Welcome to Koh Mak – Thailand’s Family Island
Koh Mak ( or Koh Maak in some guides ) is located in the Marine National Park in Eastern Thailand, around 40Km from the Trat coast and 20Km south of Koh Chang. It is around 16km², too big to walk around but easy to see by bicycle. The roads are very quiet as there isn’t a vehicle ferry to the island. Koh Mak is also relatively unknown. This means that it isn’t over run by package tours and and is still a well kept secret for most travelers.
Koh Chang is growing every year with more and more shophouses, bars, restaurants and nightclubs. Whereas development on Koh Mak is limited to small restaurants, minimarts and a few resorts. It’s growing but at a much slower pace.
Koh Mak is a quiet location for people who are looking for a relaxing holiday. If you are looking for long deserted beaches then you’ll find them on Koh Mak. There aren’t any jetskis or beer bars. So it isn’t for someone looking for an alternative to Phuket or Pattaya. The island has beautiful nature which is perfect for hiking trips. There is also a diving school where you can book diving and snorkeling trips. The nearby Marine Park has the best selection of marine life Thailand has to offer.
Activities on offer include diving – there are a couple of PADI certified dive centres, snorkelling, kayaking, Muay Thai and cycling on the many tracks and trails that lead to remote beaches. Or you could just laze by the beach or get a traditional Thai massage.
Koh Mak resorts and bungalows are located mainly on the beaches of Ao Kao and Ao Suan Yai. Popular resorts include Seavana, Koh Mak Resort, Lazy Day and Big Easy. All offering a different type of ambiance and catering to different types of visitor. There isn’t a large choice of budget accommodation but you’ll find a friendly welcome and good value rooms at numerous small resorts and guesthouses.
And if you are backpacking on a tight budget then the easy going, Island Huts, with little wooden cabins on the beach at 400 Baht.
How to Get to Koh Mak
Getting between the island and the mainland is now relatively simple with speedboat services running year round to and from the mainland pier in Laem Ngop, Trat.
If you are flying on Bangkok Airways you can still get to Koh Mak the same day on either the morning or lunchtime flight to Trat Airport. Although boats between Koh Mak, Koh Chang and Koh Kood do stop between June and September.
The beaches on Koh Mak
You’re almost certainly coming here for the beaches. Take a look at the ‘Koh Mak Beach Guide‘ for photos of what to expect. There are two main beaches which are home to the majority of resorts. But you will find smaller beached dotted around the island. Take time to explore by scooter or mountain bike and follow the dirt tracks to the shore. You’ll often come to deserted beaches with no resorts or signs of life.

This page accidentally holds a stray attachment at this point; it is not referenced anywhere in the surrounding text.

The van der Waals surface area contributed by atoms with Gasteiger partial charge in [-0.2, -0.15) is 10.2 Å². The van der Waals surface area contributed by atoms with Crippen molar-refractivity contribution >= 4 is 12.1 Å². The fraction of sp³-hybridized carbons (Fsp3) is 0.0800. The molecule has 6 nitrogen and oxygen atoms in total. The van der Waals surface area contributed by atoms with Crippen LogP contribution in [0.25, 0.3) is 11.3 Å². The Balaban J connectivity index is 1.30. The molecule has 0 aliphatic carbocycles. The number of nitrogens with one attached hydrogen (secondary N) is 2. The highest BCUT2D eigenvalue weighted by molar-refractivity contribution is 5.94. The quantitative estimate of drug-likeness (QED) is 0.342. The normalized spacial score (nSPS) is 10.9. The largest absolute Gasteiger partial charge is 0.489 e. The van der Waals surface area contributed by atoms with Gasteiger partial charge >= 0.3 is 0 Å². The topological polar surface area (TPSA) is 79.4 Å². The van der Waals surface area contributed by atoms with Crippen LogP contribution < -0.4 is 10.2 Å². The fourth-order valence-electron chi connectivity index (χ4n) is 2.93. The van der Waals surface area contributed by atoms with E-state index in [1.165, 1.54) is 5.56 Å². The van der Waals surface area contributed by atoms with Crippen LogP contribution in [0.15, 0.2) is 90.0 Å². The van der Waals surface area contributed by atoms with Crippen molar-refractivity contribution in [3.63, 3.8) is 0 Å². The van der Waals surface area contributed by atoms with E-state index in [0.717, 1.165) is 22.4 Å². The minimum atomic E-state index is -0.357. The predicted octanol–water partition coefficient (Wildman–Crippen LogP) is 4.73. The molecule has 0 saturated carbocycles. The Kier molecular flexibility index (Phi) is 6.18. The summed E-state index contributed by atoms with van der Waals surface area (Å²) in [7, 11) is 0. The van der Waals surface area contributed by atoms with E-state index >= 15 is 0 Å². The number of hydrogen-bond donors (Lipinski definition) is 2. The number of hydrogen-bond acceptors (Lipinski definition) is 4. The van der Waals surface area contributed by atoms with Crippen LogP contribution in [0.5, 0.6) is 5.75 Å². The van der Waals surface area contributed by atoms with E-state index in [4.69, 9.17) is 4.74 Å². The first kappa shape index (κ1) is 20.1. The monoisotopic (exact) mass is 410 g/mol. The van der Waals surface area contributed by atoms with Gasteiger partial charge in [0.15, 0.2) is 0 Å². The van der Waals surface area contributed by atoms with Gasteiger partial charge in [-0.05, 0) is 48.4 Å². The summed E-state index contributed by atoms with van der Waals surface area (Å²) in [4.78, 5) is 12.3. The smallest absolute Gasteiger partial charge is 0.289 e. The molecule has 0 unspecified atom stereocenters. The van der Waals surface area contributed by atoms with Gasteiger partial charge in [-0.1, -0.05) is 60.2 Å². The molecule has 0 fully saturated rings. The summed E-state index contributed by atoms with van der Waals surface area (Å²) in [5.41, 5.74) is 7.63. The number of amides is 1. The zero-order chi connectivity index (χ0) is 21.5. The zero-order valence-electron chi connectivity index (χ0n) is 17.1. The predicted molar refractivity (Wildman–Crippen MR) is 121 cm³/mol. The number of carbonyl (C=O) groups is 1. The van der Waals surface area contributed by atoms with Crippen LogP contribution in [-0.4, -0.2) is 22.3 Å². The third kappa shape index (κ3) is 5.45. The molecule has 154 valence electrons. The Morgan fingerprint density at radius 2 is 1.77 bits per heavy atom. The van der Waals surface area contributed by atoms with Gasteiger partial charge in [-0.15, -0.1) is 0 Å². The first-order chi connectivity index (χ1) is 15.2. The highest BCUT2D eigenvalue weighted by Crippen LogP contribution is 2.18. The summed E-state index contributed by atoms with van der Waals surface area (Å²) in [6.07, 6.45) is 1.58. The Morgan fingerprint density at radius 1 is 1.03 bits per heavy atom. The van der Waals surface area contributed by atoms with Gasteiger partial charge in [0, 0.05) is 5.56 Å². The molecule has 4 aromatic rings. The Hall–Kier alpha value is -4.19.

Koh Mak is not a destination for anyone interested in filling their days with noisy activities. Sure there are some trips and tours you can do but on the whole it is a place to go to do very little except laze and enjoy the local hospitality, clear sea and kilometres of empty beaches.
But if you want some gentle exercise come and join us at Coco Cafe for a 8Km bicycle tour of some of Koh Mak’s lesser seen sights or a game of beach volleyball. Cycling tours are at 09:00 & 16:00 in high Season. 150 Baht per person. Beach volleyball matches are held every afternoon / evening at Coco Cafe’s ‘sandfly -free’ volleyball court.
Now you have a taste of what Koh Mak offers and what makes it a special destination, feel free to explore the rest of this site. We have tried to include as many of Koh Mak’s resorts, restaurants and activities as possible in order to give you a full picture of Thailand’s Family Island.
How Busy is it?
Not matter when you visit, it rarely seems busy and you can always find a deserted stretch of beach to swim. The beach below is the second busiest. I took this photo on beautiful day in the 2018-19 High Season.
So far the members of the five local families who still own the vast majority of the land on Koh Mak have managed to keep developers at bay and have encouraged smaller bungalow resorts and upmarket boutique resorts. You’ll also find Koh Mak to be a quiet place – there are no beer bars or loud karaoke places and very little traffic as there are only passenger boats to the island.
The five families are all descendants of Lung Prompakdee, a Chinese Affairs Officer during the reign of King Rama V in Koh Kong, now part of Cambodia. He bought the island, for the sum of 24,000 Baht, from Chao Sua Seng who had previously established the first coconut plantations on the island. Another think that makes Koh Mak’s history unique is that it has been well documented by generations of family members. There is also a small museum, at Koh Mak Seafood restaurant, with old photographs dating back to the early 20th century.
Until the early 2000’s there were only a handful of resorts and these mainly catered to Thai visitors booking packages that included transport from the mainland and all meals. So development outside these resorts was limited.
Some websites that you might find useful if you are also visiting Koh Chang . . .